We are constantly bombarded with news, newsletters, emails, and alerts, making it very hard to sort out what is relevant. We have to learn how to read the news, connect all the facts and ultimately make decisions based on the news.
To me the basic rule is: ignore the noise and focus on the fundamentals.
I took a look at my investment decisions and advice during the past 2 years to see the result of following that principle. So, I started looking back (the easier part): we had the worst crisis since the great depression and different countries and governments responded to the crisis in different ways leading them to different places.( see chart on my blog)
Brazil for instance, didn’t use the boom prior to the crisis to make necessary adjustments and invest in infrastructure. When the crisis came, the response, which I personally found was correct at the time, was to stimulate the economy via several fiscal and monetary instruments. However, at the same time, ignoring that the conditions had changed, the government insisted in the expansion of the social program and government expenses. Commodities never recovered and the country started to face increasing twin deficits and increasing inflation, which is where we are today. I believe in fiscal responsibility so when the government continued to act as if nothing had changed and continued to expand its social policies I became very pessimistic.
Let’s take a look at China: growth in China was driven by government policies and investments as well as exports. There was a huge investment in infrastructure - in construction. China was consuming all iron ore in the world and thus stimulating Australia, Brazil, South Africa and others. China has six of the top ports in the world and six of the top airports in the world. These investments were not driven by market conditions. One could point out that I am contradicting myself here because I just said Brazilian government did not invest in infrastructure. The problem is Brazil underinvested and China overinvested. The Chinese government invested way beyond what was driven/required by the real economy. That was unsustainable and now China has ghost towns and unused highways, airports and ports. Let’s look at the Chinese stock market: thinking that a climbing stock market was good for the government’s image, the government stimulated the stock market by making it easy for investors to buy stocks on borrowed money. However, these actions were unsustainable because the underlying economy had so many imbalances, and the stock market was destined for decline. So the government once again intervened, this time to stop the decline.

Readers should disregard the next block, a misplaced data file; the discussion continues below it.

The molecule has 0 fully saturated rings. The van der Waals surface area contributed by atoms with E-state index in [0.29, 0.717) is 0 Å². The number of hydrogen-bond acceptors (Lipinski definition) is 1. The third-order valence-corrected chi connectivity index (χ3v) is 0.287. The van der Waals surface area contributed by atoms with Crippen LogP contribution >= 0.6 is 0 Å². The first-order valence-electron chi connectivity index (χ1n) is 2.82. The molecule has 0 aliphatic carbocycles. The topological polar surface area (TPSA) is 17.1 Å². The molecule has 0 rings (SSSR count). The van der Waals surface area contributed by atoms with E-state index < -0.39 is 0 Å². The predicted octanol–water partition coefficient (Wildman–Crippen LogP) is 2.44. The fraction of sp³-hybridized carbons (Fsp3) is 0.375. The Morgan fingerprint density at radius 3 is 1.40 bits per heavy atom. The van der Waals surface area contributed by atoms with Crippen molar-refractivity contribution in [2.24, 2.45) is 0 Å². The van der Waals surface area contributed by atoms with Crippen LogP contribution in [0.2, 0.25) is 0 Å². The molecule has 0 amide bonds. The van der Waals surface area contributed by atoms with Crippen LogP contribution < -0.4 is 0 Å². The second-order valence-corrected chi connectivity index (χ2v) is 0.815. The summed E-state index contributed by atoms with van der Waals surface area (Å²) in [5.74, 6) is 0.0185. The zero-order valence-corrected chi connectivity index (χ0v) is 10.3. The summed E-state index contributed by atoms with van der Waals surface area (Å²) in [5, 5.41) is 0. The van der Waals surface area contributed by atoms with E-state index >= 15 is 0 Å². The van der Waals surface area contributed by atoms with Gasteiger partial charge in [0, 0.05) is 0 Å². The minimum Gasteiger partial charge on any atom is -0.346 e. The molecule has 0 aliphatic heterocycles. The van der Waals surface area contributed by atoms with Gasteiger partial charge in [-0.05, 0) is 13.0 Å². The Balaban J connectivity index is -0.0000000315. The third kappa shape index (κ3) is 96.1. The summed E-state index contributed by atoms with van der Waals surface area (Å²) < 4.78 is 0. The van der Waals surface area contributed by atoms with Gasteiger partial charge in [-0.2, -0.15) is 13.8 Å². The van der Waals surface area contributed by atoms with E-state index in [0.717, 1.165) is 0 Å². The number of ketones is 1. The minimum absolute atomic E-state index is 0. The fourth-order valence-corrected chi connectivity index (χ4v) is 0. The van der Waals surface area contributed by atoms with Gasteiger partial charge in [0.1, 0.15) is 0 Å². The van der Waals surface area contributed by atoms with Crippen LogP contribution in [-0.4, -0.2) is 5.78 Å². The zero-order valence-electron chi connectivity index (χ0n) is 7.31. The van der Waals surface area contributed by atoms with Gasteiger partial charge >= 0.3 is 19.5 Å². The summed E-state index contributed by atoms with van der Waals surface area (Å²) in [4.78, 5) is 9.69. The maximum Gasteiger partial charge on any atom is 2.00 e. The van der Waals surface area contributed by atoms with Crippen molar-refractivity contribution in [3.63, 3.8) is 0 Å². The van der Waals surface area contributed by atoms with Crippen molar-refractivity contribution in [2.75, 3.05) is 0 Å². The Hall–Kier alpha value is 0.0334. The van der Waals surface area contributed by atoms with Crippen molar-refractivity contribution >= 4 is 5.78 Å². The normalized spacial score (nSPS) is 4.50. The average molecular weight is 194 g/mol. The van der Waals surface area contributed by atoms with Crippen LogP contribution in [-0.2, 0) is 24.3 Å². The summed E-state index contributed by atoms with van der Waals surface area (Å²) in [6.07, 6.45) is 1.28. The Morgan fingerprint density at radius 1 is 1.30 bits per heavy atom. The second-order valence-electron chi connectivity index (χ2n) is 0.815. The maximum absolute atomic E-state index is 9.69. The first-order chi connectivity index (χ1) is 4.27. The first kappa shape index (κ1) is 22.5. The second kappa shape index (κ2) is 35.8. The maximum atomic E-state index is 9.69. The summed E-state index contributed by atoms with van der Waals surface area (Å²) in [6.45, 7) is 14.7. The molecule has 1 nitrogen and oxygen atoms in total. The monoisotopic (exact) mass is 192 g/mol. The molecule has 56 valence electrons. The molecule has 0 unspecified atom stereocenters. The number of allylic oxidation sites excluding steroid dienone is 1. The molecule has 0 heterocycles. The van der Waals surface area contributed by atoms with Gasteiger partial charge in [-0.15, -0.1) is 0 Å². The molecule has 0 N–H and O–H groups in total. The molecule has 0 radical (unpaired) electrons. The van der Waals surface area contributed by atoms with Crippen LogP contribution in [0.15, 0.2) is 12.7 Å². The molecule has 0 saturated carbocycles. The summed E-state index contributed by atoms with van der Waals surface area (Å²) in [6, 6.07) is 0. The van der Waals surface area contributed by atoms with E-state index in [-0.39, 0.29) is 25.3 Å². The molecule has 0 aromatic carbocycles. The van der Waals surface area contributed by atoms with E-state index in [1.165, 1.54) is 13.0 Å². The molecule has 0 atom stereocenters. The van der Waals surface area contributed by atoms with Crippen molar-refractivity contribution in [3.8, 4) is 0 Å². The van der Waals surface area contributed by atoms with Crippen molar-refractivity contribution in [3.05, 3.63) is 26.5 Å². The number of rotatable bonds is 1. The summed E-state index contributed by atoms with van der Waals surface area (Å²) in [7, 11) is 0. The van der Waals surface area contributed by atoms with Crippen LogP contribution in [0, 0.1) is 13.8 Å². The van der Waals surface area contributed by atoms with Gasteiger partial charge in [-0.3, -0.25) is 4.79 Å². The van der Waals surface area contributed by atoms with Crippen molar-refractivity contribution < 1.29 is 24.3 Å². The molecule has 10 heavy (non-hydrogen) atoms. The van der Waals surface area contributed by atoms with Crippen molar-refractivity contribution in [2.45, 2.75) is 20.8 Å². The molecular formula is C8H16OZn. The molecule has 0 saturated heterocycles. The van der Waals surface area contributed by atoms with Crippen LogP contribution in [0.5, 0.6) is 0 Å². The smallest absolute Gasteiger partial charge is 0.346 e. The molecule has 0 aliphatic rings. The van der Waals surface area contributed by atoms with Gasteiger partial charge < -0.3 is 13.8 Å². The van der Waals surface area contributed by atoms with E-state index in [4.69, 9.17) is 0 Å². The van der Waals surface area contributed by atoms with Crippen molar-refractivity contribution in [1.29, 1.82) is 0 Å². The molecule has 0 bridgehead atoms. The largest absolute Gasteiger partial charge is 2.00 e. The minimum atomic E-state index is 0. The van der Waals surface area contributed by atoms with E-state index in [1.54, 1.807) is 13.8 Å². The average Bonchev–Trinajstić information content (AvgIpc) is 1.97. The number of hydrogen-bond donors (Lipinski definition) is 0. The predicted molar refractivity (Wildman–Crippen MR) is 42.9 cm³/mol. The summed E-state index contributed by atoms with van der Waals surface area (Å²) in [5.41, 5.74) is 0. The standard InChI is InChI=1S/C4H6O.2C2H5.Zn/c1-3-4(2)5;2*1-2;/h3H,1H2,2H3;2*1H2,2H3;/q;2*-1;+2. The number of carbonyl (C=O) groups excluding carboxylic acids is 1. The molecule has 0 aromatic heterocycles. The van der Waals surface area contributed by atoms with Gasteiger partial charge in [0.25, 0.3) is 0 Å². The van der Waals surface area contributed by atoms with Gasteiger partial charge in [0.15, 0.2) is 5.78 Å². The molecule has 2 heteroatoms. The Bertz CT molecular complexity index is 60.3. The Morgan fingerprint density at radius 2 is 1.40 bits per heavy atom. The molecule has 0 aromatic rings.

So, China today is a country with an overwhelming debt load, ghost towns and troubled real estate developments, and underutilized infrastructure. As I am very skeptical of a state-driven economy I stayed away from China thinking that its growth was unsustainable. As a result of the vision above, I advised against investing in both Brazil and China. Of course those who followed my advice missed the rallies and so did I. Do I regret it? No, because in the meantime I was suggesting investing according to the principles in which I believe: an economy driven by market forces, an economy that has a fantastic entrepreneurial class, a government that - against all the odds - passed an stimulus package very early in the game, a central bank that understood the magnitude of the crisis and started an easy monetary policy very early in the game. Most importantly, an economy that has flexibility to adjust. I am talking about the US, of course.